I am then taken to another scenario, which is austere, elegant and minimalist in its formal resolution, where I come across Lexicon (2012-2014). The thirteen pieces arranged around the Rodeo gallery in London claim to be a contemporary alternative or remake of an original work of art. The only thing I can find on their referent is a detailed description on a vinyl accompanying a sculpture which has little to do with what I am reading if you are to think of Plato’s idea of mimesis. The texts are replete with details, describing paintings, drawings, lithographs… They invite me to make connections between what I see depicted and written. Associations between the materials and the forms on exhibit and the words that produce another mental image, very different from what I, by default, try to connect. “There is an original object but everything is described with my own language. The idea behind the title is that it is supposed to operate as an element that makes the work speak,” [4] says Issa. And while she says this when talking about Lexicon, she could just as well be talking about Material (2010-2012), Common Elements (2013) or Heritage Studies (2015), as they are other projects that make use of hermeneutics to produce a reaction, in other words, to give rise to a communicative act and to appeal to the senses from which, as Benjamin and Warburg tell us, we are increasingly further removed. In Material Iman Issa works with alternatives to monuments in proximity with their surrounding environs yet removed for some reason from their original meaning. The titles offer clues to those who wish to explore the possible failures of formal representation of the collective memory. Material for a sculpture proposed as an alternative to a monument that has become an embarrassment to its people is a good example. Common Elements makes use of autobiography to explore (self)representation by the individual aware of its function and collective responsibility. On this occasion we do know that it was Edward Said, Nawal El Saadawi, Taha Hussein and Mourid Barghouti (key figures in the production of knowledge within the Arab context and postcolonial theory) who paved the way to create a project that, once again, returns us to memory and shared experience. Finally, Heritage Studies transports us to a past charged with symbols through an installation that speaks of tradition, inheritance and belonging.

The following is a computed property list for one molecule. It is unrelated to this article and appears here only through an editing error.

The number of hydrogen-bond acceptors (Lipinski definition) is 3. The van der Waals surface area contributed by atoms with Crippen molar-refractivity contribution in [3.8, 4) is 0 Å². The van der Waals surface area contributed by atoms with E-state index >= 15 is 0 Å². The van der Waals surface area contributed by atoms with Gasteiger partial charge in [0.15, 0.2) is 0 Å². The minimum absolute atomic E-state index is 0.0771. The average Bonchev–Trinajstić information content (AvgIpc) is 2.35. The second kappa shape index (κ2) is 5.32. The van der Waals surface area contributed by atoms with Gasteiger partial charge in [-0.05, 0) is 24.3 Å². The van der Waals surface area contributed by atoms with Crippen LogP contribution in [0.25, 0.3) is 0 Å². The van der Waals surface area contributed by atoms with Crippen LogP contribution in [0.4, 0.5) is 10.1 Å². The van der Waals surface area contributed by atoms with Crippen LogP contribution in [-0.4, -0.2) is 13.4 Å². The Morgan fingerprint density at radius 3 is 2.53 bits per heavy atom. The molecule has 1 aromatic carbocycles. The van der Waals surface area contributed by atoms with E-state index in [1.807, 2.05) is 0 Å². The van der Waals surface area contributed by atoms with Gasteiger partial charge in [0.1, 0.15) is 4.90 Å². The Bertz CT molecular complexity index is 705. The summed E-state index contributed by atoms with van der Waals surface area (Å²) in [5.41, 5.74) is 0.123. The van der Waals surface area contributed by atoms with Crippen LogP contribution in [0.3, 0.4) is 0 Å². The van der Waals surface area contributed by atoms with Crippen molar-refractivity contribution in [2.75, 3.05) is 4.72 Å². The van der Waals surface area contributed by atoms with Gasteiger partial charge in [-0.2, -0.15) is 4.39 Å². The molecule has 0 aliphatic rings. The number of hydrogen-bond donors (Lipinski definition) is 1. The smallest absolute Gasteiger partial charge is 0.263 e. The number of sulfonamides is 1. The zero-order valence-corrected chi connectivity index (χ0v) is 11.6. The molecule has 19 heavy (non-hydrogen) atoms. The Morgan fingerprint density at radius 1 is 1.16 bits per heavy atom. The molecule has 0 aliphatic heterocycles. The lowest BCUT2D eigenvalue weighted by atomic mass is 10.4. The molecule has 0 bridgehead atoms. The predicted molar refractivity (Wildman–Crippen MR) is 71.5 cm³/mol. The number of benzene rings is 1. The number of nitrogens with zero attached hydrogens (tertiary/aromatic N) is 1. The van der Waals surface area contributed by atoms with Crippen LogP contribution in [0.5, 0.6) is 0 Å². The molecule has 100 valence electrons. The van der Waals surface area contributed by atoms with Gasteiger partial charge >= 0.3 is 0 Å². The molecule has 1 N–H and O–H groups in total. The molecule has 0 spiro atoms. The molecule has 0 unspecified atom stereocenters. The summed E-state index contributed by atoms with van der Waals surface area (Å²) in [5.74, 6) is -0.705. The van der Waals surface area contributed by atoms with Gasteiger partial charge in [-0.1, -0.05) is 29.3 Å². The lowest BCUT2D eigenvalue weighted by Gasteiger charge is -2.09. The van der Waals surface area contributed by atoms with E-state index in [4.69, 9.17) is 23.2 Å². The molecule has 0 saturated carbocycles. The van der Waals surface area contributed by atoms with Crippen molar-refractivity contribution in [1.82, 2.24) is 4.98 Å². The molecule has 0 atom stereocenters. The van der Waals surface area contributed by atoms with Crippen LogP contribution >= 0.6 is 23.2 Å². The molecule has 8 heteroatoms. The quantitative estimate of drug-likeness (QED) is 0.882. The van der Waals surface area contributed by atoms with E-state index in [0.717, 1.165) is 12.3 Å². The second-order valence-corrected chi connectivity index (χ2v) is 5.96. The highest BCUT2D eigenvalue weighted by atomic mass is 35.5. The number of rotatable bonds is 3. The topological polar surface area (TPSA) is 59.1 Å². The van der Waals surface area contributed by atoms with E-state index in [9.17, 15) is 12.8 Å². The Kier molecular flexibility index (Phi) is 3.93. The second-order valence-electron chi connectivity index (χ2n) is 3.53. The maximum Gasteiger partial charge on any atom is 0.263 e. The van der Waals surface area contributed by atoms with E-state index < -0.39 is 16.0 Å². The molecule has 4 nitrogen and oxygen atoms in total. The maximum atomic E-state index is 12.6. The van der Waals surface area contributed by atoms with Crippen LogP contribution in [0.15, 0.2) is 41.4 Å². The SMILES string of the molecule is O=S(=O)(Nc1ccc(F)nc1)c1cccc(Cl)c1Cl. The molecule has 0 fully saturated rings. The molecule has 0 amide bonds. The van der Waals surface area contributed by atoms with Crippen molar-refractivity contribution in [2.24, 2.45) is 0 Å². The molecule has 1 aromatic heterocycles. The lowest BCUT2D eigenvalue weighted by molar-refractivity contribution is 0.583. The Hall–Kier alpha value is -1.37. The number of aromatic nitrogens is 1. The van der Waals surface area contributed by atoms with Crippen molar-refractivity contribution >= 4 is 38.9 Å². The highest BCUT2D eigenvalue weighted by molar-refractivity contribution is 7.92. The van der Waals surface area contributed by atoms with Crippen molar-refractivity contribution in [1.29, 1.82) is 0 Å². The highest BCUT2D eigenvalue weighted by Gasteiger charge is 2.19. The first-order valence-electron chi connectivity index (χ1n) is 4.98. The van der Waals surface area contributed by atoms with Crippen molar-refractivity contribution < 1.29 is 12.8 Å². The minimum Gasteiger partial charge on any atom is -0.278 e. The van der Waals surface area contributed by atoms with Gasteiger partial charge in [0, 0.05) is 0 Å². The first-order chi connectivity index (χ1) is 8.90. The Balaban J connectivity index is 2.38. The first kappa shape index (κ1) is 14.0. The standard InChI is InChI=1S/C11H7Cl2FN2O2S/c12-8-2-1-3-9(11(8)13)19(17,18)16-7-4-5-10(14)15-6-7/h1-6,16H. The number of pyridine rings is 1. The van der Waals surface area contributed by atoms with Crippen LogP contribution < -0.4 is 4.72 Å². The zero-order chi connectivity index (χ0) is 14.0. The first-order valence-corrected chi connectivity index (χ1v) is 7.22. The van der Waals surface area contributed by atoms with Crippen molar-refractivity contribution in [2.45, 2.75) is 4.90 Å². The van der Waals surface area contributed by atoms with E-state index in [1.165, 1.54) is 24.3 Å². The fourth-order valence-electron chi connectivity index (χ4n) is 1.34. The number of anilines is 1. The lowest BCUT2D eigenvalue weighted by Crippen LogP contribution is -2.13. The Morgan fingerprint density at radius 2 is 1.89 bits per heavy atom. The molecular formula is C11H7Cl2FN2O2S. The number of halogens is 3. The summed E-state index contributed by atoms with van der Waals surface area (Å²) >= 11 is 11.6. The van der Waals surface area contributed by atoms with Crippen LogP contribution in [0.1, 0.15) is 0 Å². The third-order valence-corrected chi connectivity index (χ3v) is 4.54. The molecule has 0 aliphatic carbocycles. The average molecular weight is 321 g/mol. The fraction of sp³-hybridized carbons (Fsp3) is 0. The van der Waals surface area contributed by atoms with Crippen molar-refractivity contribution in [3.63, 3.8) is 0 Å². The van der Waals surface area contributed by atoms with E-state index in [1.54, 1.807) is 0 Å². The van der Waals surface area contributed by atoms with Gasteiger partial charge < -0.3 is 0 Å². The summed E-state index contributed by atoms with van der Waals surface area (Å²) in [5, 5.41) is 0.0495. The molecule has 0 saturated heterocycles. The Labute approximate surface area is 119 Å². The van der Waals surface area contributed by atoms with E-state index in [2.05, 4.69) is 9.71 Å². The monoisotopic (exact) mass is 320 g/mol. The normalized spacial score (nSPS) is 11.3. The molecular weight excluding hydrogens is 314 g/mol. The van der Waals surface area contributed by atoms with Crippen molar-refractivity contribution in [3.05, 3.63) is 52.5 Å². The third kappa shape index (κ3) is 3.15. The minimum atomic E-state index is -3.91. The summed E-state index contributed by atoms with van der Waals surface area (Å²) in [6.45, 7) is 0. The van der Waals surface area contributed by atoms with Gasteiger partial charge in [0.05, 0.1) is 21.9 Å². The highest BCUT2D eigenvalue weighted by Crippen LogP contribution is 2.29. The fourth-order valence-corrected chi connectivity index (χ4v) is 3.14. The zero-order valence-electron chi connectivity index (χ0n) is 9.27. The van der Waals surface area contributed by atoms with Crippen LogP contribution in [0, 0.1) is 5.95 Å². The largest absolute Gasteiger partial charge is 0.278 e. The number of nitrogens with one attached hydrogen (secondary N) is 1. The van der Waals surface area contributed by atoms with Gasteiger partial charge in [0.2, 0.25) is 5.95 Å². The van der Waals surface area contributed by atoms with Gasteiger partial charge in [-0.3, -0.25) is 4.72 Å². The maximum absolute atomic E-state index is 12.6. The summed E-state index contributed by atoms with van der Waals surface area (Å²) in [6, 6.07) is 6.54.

In his Aesthetic Theory, published posthumously in 1970, Adorno said that “art is imitation exclusively as the imitation of an objective expression.” As such, it is self-sufficient because art “becomes eloquent in itself”, and he adds, “this is art’s mimetic consummation.” [5] Though each in his own way, both Adorno and Aristotle identified a tension in the very definition of mimesis that has to do with the paradox that is created in that space between the real and the expression of the experience in itself, that rational, original and autonomous composition which is the work of art.